Can wetlands fix Water Works' nitrate problems?

Can wetlands fix Water Works' nitrate problems?

It's little more than an acre patch of plowed earth right now, with a few cattails and bulrushes starting to poke through the soggy dirt.

But Des Moines Water Works hopes that very soon this newly created wetland may prove itself to be part of the solution to the utility's thorny water quality problems.

Water Works is creating a wetland test site for a unique nitrate-removal process that could expand to 80 acres of land at Water Works Park.

The pilot project, part of the utility's $80 million effort to update its nitrate removal system, utilizes a wetland that has been designed to naturally siphon nitrates from the contaminated source water feeding the public utility.

The pre-treatment method would be a first of its kind in Iowa, where nutrient reduction has become a hotly debated issue amid a Water Works lawsuit targeting three northern Iowa counties.

“This is something that we would hope to see adopted by people upstream,” said Bill Stowe, CEO of Des Moines Water Works. “Wetlands are an important conservation practice that we don’t see enough of in Iowa.”

The Iowa Nutrient Reduction Strategy encourages the use of wetlands and some of these natural low-lying areas have been preserved across Iowa. They can improve water quality as edge-of-field measures to filter contaminants from farm runoff.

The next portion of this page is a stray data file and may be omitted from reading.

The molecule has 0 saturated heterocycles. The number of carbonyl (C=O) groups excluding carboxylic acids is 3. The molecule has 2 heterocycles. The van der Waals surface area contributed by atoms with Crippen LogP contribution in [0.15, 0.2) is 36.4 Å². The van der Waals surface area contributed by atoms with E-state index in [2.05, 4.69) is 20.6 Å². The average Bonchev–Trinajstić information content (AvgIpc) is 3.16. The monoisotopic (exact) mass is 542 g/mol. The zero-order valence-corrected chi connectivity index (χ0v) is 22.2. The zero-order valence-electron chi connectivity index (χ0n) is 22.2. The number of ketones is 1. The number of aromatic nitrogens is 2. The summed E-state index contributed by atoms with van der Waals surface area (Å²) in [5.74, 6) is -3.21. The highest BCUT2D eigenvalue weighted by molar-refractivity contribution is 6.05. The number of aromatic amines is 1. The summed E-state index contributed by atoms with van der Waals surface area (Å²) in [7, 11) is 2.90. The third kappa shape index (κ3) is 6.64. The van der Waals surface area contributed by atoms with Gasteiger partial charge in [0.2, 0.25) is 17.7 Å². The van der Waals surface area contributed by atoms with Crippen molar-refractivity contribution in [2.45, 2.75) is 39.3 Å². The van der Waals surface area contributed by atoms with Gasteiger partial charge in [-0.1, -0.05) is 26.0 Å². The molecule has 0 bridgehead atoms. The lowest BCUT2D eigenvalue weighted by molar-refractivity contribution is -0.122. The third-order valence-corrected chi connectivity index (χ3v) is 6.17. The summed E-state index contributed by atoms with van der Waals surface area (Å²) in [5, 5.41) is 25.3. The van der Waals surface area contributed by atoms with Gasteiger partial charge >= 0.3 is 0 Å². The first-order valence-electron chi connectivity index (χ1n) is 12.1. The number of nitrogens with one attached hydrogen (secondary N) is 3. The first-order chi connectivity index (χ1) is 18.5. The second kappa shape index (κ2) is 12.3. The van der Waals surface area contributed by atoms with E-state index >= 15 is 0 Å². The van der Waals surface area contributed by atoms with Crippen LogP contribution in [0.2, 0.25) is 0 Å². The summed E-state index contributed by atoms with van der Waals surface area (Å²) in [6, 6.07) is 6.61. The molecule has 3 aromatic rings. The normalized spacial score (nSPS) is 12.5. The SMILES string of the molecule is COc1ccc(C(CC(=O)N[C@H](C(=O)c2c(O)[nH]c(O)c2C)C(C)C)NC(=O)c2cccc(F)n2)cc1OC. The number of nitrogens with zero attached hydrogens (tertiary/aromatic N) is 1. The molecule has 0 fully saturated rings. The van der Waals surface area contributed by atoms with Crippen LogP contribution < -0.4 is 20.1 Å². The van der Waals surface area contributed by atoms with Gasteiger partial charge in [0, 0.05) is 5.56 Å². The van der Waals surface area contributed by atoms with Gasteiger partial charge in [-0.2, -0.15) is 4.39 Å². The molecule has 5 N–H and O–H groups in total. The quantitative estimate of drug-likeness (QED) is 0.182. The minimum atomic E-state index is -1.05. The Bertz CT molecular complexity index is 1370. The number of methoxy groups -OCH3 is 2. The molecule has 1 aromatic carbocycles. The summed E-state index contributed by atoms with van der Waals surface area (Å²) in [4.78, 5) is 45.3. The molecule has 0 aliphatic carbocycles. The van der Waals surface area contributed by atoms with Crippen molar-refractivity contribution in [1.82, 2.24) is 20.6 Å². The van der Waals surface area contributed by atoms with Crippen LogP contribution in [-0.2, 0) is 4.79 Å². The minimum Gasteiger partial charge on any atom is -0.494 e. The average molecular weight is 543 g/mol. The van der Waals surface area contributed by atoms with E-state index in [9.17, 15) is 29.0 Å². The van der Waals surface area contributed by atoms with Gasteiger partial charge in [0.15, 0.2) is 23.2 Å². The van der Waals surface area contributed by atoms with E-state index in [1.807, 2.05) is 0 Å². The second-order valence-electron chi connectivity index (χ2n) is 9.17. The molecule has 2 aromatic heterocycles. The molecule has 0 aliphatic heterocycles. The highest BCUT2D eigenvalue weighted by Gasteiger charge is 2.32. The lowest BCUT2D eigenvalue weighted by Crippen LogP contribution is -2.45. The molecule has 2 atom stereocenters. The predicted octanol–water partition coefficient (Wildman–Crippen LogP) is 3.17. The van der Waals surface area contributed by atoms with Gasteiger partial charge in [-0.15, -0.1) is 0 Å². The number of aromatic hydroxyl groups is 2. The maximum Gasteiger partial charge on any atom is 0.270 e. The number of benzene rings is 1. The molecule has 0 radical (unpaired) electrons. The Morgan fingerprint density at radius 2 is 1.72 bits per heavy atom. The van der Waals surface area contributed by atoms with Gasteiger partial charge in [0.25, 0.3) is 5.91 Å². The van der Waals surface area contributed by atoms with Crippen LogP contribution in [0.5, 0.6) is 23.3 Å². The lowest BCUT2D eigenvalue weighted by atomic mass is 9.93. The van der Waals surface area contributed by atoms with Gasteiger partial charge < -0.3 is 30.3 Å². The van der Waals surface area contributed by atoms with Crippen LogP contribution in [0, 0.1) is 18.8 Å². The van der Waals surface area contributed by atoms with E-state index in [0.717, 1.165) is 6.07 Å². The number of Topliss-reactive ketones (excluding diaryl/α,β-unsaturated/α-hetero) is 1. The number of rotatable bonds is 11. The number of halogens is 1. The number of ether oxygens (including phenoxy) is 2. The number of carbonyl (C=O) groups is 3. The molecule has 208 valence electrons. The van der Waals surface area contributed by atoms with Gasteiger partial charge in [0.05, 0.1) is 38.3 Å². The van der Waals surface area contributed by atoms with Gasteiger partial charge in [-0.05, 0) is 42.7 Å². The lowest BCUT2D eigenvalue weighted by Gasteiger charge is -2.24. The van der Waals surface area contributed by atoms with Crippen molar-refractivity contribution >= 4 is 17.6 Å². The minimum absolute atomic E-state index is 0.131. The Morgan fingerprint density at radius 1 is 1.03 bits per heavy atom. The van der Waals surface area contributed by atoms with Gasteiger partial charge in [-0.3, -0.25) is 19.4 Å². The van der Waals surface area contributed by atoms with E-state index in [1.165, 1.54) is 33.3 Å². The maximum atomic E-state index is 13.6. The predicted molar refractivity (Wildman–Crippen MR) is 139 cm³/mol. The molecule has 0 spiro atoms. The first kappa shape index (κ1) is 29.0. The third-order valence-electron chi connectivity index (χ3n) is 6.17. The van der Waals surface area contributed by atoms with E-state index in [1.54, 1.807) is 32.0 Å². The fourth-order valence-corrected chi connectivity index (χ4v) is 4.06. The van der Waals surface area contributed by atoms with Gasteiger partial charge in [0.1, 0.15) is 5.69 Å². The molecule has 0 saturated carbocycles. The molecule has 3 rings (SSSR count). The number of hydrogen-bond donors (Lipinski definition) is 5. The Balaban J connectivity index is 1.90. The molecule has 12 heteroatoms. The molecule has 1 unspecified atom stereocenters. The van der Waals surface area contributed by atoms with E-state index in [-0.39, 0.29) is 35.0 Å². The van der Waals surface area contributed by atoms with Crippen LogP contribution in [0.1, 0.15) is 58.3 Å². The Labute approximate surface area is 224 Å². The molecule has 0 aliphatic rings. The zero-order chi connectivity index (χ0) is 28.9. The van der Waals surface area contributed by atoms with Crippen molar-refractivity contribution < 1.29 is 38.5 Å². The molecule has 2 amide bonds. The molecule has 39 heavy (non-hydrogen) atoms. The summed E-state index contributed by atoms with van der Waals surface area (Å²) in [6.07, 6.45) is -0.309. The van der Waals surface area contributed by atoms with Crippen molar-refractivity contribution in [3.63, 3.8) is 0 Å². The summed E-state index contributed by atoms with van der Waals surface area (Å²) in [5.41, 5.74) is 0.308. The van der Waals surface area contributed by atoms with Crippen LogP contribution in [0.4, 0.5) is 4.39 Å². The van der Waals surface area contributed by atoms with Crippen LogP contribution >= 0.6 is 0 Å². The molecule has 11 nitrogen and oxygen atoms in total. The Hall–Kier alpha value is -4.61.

Water Works plans to put a new spin on the practice by creating wetlands in a controlled environment that doesn't rely on rainfall and the natural movement of water.

"We’re going to pump from the Raccoon River into the wetland," Stowe said. "We’re not just relying on a gravity connection, as an example, from farm fields."

Workers at the public utility, which provides drinking water to about half a million Iowans, have already dug out two dirt cells on a one-acre plot in the northeast end of Water Works Park. It's near the Raccoon River and the Fleur Drive water treatment plant.

About 10,000 cattails and 10,000 bulrushes planted last month are sprouting through the wet soil.

In the months ahead, they'll get covered several inches with a steady flow of water from the Raccoon River and monitored closely while nature runs its denitrifying course.

"The cattails and bulrushes actually use some of those nutrients, but they also create an environment where microorganisms do the real work of removing the nitrate," said Ted Corrigan, Des Moines Water Works chief operating officer.

For the pilot, one of the half-acre cells will serve as a control wetland that will simply be monitored once the water covers the plants.

Staff workers plan to experiment with the second cell by testing extraordinary conditions such as flooding or extreme nitrate spikes to gauge the potential of the wetland denitrification process.

If successful over the course of one to two years, Water Works plans to create an 80-acre wetland in an open space that is occasionally used for events in the southwestern side of Water Works Park.

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